I had been pretty gloomy lately about politics. In previous decades, we could pull for one side, even when it was down and out, knowing that it favored full equality and judgments based on content of character, not skin color or other identity tags. Now, with Left and Right both obsessed (the Left overtly and the Right more covertly) with those very tags of skin color, gender, etc., as markers of innocence or guilt, of good or bad character, of who we should or should not listen to or vote for, there is no side to pull for. What’s an old hippie to do?
Enter the recent Vox article on identity politics. The Vox article predictably gets it wrong by suggesting that both sides are running identity politics campaigns but that only one side is based on fear and aversion. In a rather obvious way (to those who are not politically predisposed to assume their own conclusion), both sides are motivating their voters with identity-based fear and aversion.
As my friend Chris says, this doesn’t bode well for the Age of Aquarius. However, like the 40-year-old hippie, I ain’t giving up yet.
I am not giving up because the forces that work against identity politics grow ever stronger underneath the political superstructure (cp. Areo, Pinker) — the ever-increasing historical move from tribalism to globalism/cosmopolitanism, with the law of reason (and post-moderns may disparage that law but it does them no more good than disparaging the laws of mathematics) perpetually supporting the idea that the accident of our tribal birth does not mean our tribe is better than all the other groups of our fellow humankind.
When I talk to people — especially young people of various races, nationalities, etc. — I find that they talk the talk of identity politics (at least in Western liberal democracies) but they do not walk the walk. Once they quit spouting the politics they learned in college, they are actually quite averse to judging people based on identity tags and averse to deepening demographic do-not-cross lines in the cultural arena. Identity politics (largely thrust upon us in its present form by liberal academic departments in search of a rationale for perpetual funding) has infected their brains but not their hearts. This gives me hope. If we can find a leader or two to turn on the lights of the heart and imagination, we just might snuff out both the Left and the Right as obsolete. This may sound far-fetched, and maybe it is, but Democratic and Republican parties are both doing an excellent job of self-destruction. And therein lies hope.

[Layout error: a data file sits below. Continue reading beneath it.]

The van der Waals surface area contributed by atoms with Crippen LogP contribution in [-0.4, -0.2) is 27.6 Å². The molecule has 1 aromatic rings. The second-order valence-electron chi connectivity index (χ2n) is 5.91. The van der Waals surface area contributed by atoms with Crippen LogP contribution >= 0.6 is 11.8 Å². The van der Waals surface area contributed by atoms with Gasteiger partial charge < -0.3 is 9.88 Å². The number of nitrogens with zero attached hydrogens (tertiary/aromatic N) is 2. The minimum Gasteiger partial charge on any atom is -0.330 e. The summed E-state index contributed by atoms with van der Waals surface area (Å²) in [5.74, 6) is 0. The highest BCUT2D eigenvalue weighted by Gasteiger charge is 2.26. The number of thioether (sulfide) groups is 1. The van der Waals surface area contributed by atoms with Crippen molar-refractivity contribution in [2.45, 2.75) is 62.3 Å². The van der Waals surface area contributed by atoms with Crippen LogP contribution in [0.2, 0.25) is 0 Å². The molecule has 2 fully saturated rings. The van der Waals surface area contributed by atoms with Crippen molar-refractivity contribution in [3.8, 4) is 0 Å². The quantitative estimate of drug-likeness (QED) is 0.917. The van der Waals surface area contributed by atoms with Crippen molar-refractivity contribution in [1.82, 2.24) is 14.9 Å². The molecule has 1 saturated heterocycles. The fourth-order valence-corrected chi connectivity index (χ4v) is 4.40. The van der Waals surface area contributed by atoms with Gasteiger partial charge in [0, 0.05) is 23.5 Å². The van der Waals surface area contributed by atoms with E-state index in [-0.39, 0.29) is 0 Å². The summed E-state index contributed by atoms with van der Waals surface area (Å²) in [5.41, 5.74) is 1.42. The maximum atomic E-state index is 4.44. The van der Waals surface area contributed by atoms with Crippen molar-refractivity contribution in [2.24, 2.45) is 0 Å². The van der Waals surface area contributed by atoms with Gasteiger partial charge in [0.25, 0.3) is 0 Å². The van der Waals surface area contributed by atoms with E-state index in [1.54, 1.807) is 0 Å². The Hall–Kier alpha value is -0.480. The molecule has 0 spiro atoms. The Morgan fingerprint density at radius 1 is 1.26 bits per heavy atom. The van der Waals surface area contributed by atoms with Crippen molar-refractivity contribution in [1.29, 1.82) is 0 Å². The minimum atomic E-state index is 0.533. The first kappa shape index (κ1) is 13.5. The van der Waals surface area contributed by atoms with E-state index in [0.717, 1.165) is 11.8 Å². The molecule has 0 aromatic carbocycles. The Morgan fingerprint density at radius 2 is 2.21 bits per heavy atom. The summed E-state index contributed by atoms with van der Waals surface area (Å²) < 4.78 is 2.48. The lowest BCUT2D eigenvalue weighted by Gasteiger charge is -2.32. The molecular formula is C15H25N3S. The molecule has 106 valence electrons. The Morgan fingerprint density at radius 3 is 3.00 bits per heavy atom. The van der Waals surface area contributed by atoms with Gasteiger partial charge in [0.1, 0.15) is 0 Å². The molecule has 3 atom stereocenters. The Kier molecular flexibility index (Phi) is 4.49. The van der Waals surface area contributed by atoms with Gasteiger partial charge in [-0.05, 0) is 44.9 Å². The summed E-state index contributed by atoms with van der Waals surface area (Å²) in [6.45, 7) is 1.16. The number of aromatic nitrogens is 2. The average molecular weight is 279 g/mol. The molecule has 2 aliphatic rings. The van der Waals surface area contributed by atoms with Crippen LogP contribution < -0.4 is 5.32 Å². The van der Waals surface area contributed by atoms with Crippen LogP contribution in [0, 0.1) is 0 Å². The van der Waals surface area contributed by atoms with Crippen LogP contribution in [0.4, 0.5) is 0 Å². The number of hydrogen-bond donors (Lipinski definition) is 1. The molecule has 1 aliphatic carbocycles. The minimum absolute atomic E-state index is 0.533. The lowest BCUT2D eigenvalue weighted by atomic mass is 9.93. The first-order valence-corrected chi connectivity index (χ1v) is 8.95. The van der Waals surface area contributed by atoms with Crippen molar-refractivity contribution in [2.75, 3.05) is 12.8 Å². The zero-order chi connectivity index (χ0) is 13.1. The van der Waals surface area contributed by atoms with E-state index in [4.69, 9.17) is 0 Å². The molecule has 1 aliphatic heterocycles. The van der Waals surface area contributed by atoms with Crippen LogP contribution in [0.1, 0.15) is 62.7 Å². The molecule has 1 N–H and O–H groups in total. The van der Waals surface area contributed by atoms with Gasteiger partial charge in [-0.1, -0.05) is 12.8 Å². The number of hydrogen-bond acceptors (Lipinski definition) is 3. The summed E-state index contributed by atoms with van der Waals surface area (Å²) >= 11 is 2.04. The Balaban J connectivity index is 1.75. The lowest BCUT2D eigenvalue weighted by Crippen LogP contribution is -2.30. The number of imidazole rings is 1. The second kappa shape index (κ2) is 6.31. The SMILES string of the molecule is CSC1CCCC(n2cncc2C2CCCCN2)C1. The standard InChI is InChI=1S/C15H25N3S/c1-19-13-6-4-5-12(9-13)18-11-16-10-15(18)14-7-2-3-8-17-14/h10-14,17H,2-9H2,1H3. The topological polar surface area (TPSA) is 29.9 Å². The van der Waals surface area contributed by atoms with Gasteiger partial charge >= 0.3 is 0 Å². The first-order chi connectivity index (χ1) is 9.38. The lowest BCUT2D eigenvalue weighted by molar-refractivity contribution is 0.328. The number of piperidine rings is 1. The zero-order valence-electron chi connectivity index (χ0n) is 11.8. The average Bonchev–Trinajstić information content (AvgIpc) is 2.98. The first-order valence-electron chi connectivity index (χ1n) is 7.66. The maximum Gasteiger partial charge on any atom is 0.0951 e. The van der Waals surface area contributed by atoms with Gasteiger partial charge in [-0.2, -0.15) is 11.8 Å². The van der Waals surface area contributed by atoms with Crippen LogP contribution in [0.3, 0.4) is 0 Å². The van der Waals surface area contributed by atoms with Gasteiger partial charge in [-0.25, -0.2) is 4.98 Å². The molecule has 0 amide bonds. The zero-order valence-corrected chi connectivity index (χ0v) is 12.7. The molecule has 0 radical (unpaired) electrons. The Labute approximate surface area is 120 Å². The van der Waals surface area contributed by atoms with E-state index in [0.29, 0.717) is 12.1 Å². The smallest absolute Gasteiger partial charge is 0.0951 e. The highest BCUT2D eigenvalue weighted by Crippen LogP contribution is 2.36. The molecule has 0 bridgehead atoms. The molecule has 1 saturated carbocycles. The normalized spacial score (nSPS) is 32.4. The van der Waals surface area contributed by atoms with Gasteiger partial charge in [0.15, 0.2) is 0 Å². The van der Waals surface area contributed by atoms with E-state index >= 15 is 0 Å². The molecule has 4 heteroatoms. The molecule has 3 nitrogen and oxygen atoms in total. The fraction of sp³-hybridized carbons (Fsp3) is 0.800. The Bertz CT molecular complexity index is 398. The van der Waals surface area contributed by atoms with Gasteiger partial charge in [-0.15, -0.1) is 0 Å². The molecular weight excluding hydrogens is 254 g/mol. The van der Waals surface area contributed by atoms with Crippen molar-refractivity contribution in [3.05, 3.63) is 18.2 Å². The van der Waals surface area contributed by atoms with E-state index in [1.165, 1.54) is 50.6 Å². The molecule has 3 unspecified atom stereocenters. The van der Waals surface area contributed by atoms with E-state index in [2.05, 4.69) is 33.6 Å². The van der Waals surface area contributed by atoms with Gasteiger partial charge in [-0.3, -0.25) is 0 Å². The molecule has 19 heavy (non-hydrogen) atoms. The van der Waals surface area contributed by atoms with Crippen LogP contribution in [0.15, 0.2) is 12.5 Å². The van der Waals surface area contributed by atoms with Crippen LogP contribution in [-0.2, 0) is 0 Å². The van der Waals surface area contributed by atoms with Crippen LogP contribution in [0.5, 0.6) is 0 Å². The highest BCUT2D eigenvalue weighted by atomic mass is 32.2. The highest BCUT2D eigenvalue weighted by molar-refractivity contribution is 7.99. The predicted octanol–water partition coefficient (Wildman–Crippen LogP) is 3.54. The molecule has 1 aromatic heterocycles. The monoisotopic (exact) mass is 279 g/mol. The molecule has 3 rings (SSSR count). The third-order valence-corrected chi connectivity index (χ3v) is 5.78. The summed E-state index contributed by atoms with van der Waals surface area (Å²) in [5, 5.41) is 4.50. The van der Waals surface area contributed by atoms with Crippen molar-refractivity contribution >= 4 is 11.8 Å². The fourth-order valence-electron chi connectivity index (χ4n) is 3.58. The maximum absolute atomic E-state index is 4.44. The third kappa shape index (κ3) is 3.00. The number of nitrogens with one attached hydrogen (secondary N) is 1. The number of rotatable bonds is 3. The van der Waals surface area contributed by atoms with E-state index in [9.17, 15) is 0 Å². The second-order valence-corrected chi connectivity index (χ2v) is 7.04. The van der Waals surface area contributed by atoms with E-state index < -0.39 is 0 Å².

El Granado hostel is excellent, and the area it sits in (west of the cathedral, e.g. Calle Malago from San Jeronimo to Picon and Puentezuelas) is nice and not quite as tourist-thick as the other side of the Gran Via. The birds in Plaza Trinidad at summer sunset are insane. No, really. Mi amigo thought it was a horrifying, chaotic, apocalyptic chatter of millions of birds in full panic, eerily invisible for the trees and then bursting into pandemonium flights in total disarray. But I thought it was lovely.
Of course, there’s the Alhambra and the Albaicin, etc., but you can read about them in books, so I’ll end with a few pictures.
1. “Become habituated to a simple rather than a lavish way of life.”
2. “Envy no man.”
3. “Make a practice of the things that bring happiness, for assuredly when we have this we have everything.”
4. “Nothing is sufficient for the person who finds sufficiency too little.”
5. “The most important consequence of self-sufficiency is freedom.”
Even scientific inquiry, which Epicurus engages at length in his (4th century BC) atomic theory of the universe, has the same end as all other forms of inquiry: “mental composure and a sturdy self-reliance.”
“By keeping these most important general principles constantly in mind,” we shall attain “tranquility” and “liberate ourselves from everything that drives other men to the extremes of fear.” At least so says Epicurus.